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Thyroid nodules and neoplasms

Thyroid nodules and neoplasms

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Thyroid nodules and neoplasms

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  1. Thyroid nodules and neoplasms

  2. Thyroid Gland • Objectives: • The student should: • Know the definition of a solitary nodule in the thyroid. • Recognize the differential diagnosis of a solitary thyroid nodule. • Understand the classification, pathology and behavior of thyroid carcinoma.

  3. Solitary thyroid nodule • Palpably discrete swelling within an otherwise apparently normal thyroid gland. • Incidence : 1% and 10%. • Single nodules: F/M 4/1. • Incidence increases throughout life. • Majority : localized, non-neoplastic conditions or benign neoplasms such as follicular adenomas. • Benign neoplasms outnumber thyroid carcinomas by a ratio of nearly 10 : 1

  4. Thyroid Neoplsms Clues to the nature of a given thyroid nodule: • Solitary nodules : neoplastic • Nodules in younger patients : neoplastic • Nodules in males : neoplastic • A history of radiation : neoplastic • Nodules uptakeing radioactive iodine (hot nodules) : benign

  5. Adenomas • Adenomas of the thyroid are typically discrete, solitary masses. (follicular adenomas) Degree of follicle formation and the colloid content of the follicles: • Simple colloid adenomas (macrofollicular adenomas) • A common form recapitulate stages in the embryogenesis of the normal thyroid (fetal or microfollicular, embryonal or trabecular).

  6. Adenomas • Careful evaluation of the integrity of the capsule is critical in distinguishing follicular adenomas from follicular carcinomas, which demonstrate capsular and/or vascular invasion

  7. Thyroid Adenoma

  8. Carcinomas • Carcinomas of the thyroid : 1.5% of all cancers • Papillary carcinoma (> 85% of cases) • Follicular carcinoma (05% to 15% of cases) • Medullary carcinoma (5% of cases) • Anaplastic carcinoma (<5% of cases)

  9. Carcinomas • Follicular Thyroid Carcinomas: mutations in the RAS family of oncogenes • Papillary Thyroid Carcinomas. rearrangements of the tyrosine kinase receptors RET or NTRK1 or activating point mutations in BRAF • Medullary Thyroid Carcinomas: Familial medullary thyroid carcinomas occur in multiple endocrine neoplasia type 2 (MEN-2) RET protooncogene mutation • Anaplastic Carcinomas: Inactivating point mutations in the p53 tumor suppressor gene are rare in well-differentiated thyroid carcinomas but common in anaplastic tumors.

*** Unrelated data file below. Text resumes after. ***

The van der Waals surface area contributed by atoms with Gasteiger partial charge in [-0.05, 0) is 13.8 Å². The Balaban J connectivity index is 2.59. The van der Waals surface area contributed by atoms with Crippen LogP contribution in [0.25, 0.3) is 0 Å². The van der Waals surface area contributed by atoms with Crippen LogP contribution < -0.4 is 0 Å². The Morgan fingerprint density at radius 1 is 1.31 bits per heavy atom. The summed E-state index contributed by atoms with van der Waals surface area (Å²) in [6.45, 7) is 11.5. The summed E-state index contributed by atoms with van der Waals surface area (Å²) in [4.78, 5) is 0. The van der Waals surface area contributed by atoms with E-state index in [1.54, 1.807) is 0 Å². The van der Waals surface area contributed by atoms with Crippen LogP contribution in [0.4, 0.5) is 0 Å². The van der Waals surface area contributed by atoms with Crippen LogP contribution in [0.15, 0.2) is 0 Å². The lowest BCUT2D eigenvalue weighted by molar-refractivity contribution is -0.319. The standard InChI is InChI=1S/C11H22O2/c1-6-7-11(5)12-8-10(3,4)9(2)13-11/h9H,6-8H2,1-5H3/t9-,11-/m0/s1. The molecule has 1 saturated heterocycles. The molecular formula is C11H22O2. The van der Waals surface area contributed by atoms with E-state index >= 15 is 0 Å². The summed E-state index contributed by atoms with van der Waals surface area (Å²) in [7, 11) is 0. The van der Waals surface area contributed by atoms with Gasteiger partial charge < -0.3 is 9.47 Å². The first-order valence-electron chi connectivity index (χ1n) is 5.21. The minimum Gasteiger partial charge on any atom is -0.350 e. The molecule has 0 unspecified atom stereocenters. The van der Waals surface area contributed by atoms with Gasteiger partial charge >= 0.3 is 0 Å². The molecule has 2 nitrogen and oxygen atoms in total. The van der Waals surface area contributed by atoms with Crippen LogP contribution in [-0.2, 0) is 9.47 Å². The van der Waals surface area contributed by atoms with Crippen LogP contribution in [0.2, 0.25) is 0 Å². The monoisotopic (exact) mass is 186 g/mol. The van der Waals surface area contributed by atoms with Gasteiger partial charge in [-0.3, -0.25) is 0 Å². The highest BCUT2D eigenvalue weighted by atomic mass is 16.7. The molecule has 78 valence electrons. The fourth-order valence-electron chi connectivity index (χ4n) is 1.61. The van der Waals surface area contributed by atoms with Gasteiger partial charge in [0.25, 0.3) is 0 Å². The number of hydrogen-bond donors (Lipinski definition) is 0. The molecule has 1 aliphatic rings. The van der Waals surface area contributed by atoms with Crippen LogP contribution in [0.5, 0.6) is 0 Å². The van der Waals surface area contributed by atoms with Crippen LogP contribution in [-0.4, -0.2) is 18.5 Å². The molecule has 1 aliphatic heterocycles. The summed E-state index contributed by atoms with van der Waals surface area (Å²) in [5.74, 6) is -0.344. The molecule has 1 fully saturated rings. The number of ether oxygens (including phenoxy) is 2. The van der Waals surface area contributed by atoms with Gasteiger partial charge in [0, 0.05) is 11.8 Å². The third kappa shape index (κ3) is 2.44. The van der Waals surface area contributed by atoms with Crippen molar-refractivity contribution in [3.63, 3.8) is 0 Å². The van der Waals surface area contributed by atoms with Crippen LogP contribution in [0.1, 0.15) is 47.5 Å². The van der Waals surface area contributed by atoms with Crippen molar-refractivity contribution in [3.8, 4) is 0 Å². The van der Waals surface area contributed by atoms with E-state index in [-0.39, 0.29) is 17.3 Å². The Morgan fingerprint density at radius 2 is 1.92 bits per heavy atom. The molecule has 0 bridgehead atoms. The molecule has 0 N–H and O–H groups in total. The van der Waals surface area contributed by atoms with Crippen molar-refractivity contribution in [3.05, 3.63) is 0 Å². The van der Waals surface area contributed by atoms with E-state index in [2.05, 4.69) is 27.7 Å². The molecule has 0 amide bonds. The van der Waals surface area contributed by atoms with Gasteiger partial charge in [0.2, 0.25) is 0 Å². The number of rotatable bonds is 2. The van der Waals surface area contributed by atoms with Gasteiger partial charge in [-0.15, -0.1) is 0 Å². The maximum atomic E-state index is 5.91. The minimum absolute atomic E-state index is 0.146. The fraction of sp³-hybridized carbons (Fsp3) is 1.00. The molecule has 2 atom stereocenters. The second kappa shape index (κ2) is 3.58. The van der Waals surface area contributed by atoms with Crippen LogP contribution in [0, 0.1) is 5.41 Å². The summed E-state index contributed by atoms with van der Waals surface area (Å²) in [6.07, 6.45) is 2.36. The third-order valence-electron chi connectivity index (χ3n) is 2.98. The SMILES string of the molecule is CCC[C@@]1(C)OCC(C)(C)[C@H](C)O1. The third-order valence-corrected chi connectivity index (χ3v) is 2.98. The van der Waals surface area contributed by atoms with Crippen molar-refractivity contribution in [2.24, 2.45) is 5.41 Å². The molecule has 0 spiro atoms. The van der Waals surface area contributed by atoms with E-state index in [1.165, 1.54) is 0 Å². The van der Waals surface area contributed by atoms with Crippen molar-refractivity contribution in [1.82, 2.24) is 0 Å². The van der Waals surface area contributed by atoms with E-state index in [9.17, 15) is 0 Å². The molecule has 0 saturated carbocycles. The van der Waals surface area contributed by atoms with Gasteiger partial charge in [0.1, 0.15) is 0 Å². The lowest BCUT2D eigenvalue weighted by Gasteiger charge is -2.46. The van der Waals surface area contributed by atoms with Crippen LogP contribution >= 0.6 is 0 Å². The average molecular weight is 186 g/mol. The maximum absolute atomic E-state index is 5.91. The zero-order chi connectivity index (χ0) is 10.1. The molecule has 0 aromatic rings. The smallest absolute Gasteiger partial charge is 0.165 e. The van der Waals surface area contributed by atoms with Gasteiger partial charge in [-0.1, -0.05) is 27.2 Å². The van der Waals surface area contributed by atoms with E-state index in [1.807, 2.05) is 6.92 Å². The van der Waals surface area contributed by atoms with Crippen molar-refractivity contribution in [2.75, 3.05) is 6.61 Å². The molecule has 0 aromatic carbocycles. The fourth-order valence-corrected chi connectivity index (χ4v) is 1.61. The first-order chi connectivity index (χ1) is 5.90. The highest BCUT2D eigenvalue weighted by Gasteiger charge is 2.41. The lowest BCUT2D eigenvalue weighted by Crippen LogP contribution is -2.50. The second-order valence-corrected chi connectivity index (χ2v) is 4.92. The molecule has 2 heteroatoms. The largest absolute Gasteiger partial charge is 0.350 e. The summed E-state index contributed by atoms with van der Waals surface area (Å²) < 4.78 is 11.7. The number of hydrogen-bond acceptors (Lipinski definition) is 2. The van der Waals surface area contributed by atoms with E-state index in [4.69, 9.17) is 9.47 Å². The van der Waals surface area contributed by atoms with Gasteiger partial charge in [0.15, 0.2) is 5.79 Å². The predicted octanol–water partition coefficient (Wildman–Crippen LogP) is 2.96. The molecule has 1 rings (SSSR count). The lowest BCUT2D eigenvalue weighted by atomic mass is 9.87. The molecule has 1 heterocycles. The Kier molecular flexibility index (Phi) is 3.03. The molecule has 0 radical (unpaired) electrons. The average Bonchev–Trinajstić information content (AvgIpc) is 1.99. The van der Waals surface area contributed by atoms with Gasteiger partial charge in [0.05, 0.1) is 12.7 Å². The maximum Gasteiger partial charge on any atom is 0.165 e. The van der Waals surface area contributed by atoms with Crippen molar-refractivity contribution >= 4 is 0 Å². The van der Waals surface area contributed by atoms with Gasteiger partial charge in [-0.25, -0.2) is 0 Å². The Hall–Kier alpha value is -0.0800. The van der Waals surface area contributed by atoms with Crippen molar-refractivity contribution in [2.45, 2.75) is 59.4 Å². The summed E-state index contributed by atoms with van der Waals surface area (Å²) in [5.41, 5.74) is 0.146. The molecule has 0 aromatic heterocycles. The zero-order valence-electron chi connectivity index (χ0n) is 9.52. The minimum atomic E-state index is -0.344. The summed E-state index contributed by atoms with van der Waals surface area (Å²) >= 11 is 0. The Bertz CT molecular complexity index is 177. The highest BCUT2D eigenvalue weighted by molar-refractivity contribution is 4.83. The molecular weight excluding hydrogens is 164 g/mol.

10. Papillary Thyroid Carcinoma • Environmental Factors. The major risk factor predisposing to thyroid cancer is exposure to ionizing radiation • Most often between the ages of 25 and 50 • Majority of thyroid carcinomas associated with previous exposure to ionizing radiation. • The incidence of papillary carcinoma has increased markedly in the last 30 years • Solitary or multifocal lesions

  11. Papillary Carcinomas, Morphology • Papillary structures • Orphan Annie nuclei • Psammoma bodies • Pseudoinclusions • Grooved nuclei

  12. Papillary Carcinomas, Variants • Tall cell variant • Hyalinizingtrabecular tumors ( ret/PTC gene rearrangement) • Follicular • Encapsulated • Diffuse sclerosing

  13. PTC, Clinical Course • Most present as asymptomatic thyroid nodules. • The first manifestation may be a mass in a cervical lymph node. • Papillary thyroid cancers have an excellent prognosis. • Prognosis of PTC is dependent on several factors including age (in general, the prognosis is less favorable among patients older than 40 years), the presence of extra-thyroidal extension, and presence of distant metastases (stage).

  14. Follicular Carcinomas • 5% to 15% of primary thyroid cancers. • More common in women (3 : 1) • Peak incidence between 40 and 60 years. • More frequent in areas with dietary iodine deficiency

  15. Follicular Carcinomas • Minimally invasive( well encapsulated), 10 year survival rate 90%. • Widely invasive carcinoma, 10 year survival rate less than 50%.

  16. Follicular Carcinomas

  17. Follicular Carcinomas

  18. Medullary Carcinomas • Medullary carcinomas of the thyroid are neuroendocrine neoplasms derived from the parafollicular cells, or C cells, of the thyroid.

  19. Medullary Carcinomas • Medullary carcinomas, similar to normal C cells, secrete calcitonin, the measurement of which plays an important role in the diagnosis and postoperative follow-up of patients. • About 70% of tumors arise sporadically. • The remainder occurs in the setting of MEN syndrome 2A or 2B or as • Familial tumors without an associated MEN syndrome (familial medullary thyroid carcinoma, or FMTC)

  20. MedullaryCarcinomas,Morphology • Polygonal to spindle cells • Amyloid deposition • Bilaterality • Multicentricity • Necrosis • Hemorrhage

  21. Medullary Carcinomas

  22. Anaplastic Carcinomas • Anaplastic carcinomas of the thyroid are undifferentiated tumors of the thyroid follicular epithelium. • Can be arising from a more differentiated carcinoma (papillary) • Lethal (100%) • Older age group > 65 year

  23. Anaplastic Carcinomas Highly anaplastic cells: (1) large, pleomorphicgiant cells, including occasional osteoclast-like multinucleate giant cells (2) spindle cells with a sarcomatous appearance (3) mixed spindle and giant cells (4) small cells

  24. Anaplastic Carcinomas